A floor plan of Wilfred Dickie’s house filed as a court exhibit in Tyler Skookum’s first-degree murder trial on Jan. 16. The numbers indicate where evidence markers were placed next to stains located by Yukon RCMP forensic identification specialists on June 20, 2017. (Jackie Hong/Yukon News)

Forensics specialist testifies at Carmacks man’s murder trial

Cpl. Vanessa Philpott tells jury stains believed to be blood found inside Wilfred Charlie’s house

A Whitehorse jury heard from a Yukon RCMP forensic identification specialist on Jan. 16 who helped examine and process Wilfred Charlie’s house in Carmacks after he was last seen in June 2017.

Cpl. Vanessa Philpott walked the court through nearly 60 photographs her supervisor, the late Sgt. Jim Giczi, took June 20, 2017, that showed suspected blood stains they found in Charlie’s living room, washroom, second bedroom, kitchen, doorways and front deck.

She was the third Crown witness to testify in the trial of Tyler Aaron Skookum, who stands charged with first-degree murder in relation to Charlie’s death.

Charlie, a 57-year-old who went by “Dickie,” was last seen near his home by the bank of the Yukon River on June 19, 2017. His body was found in the Yukon River near Fort Selkirk about two weeks later.

Skookum’s former co-accused, Mario Rueben Skookum, pleaded guilty to the lesser charge of manslaughter for his role in Charlie’s death in December. He’s expected to be called as a witness later in the trial.

Philpott testified that Charlie’s case was still considered a missing person investigation when she and Giczi were deployed to Carmacks the day after Charlie was last seen. Giczi had been briefed on the case the day on June 19, 2017, she said, and they left for Carmacks the next morning.

Giczi died in September 2019; Philpott answered the Crown’s questions about both their roles in the investigation, and the evidence they collected.

Philpott said she was serving as the Giczi’s secondary assisting forensic identification specialist and took videos both inside and outside Charlie’s home, created a scene sketch, helped in the search for evidence, collected evidence and did DNA swabs.

Giczi, meanwhile, placed evidence markers and took measurements and photos around the house, also returning to Carmacks two days later to photograph a tree stump on the river bank and take a bark sample.

Crown attorney Lauren Whyte played Philpott’s video for the jury, which showed the inside of Charlie’s house as well as the surrounding property, and also presented them with 57 photographs Giczi took.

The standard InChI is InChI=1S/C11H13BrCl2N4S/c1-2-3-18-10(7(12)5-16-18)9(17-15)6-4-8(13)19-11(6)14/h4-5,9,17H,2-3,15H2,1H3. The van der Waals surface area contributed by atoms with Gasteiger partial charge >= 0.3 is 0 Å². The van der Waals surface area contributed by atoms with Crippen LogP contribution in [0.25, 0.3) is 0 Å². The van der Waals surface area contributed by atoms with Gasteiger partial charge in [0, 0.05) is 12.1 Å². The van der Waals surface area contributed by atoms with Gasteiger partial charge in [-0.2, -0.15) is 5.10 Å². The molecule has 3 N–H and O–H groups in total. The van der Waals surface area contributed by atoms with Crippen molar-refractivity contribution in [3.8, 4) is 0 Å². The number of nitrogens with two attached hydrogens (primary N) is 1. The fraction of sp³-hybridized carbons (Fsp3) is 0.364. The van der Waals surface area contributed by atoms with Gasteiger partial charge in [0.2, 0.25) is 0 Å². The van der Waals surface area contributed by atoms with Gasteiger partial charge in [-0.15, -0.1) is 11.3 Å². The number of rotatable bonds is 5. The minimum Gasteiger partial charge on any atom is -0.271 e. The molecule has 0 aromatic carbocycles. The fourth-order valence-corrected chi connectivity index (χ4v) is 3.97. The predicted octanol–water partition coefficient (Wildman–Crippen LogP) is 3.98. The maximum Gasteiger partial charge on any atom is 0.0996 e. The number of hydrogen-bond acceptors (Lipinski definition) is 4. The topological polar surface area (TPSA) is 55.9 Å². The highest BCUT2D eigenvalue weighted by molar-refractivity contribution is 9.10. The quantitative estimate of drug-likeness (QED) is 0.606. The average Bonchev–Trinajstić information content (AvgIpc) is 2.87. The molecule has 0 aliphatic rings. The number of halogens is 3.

Philpott confirmed that her video, filmed over the course of about three hours, showed the house as she and Giczi found it.

Asked to describe some of the images by Whyte, Philpott identified a number of red or dark-brown stains that she said were believed to be blood.

The stains ranged in size from small droplets on the stairs of Charlie’s front porch and smears on the front door and door frame to stains a few centimetres across on Charlie’s living room floor and couch. There were also sizable stains on the wood of the front deck (as well as a bloody tissue), on the underside of a pillow found on top of Charlie’s dryer, and on a mattress in the second bedroom but not the fitted sheet covering it.

A red, partial footwear print was also found on the washroom floor. Philpott said the print was never matched to a shoe.

Philpott testified that she swabbed any stains believed to be blood. The samples were then sent to the RCMP’s national forensic laboratory; a handful were confirmed to be blood.

Philpott said she also applied blood reagents on a number of surfaces, including the floors and a couch, to see if there was possibly any blood that had been cleaned up or otherwise not easily visible to the naked eye.

Giczi’s photos showed blue smearing — the colour the reagents turn when they come into contact with blood — across the washroom floor as well as the living room leading into the kitchen. A handful of blue stains were also photographed on the edge of a seat of one of the couches in the living room.

Responding to a question from Whyte, Philpott said she was not aware that a knife with Charlie’s blood on it was ever found, adding that she knew a knife was seized as evidence.

She also confirmed that she was called when Charlie’s body was found on July 5, 2017. Philpott testified that she travelled with two other RCMP officers by boat from Minto mine to Fort Selkirk, and that it took about 50 minutes to get there and an hour to return.

Philpott’s testimony was expected to continue the morning of Jan. 17, with Skookum’s defence lawyer Jennifer Budgell set to cross-examine Philpott should the Crown not have any further questions.

The trial is estimated to last four weeks.

Contact Jackie Hong at jackie.hong@yukon-news.com

Yukon courts

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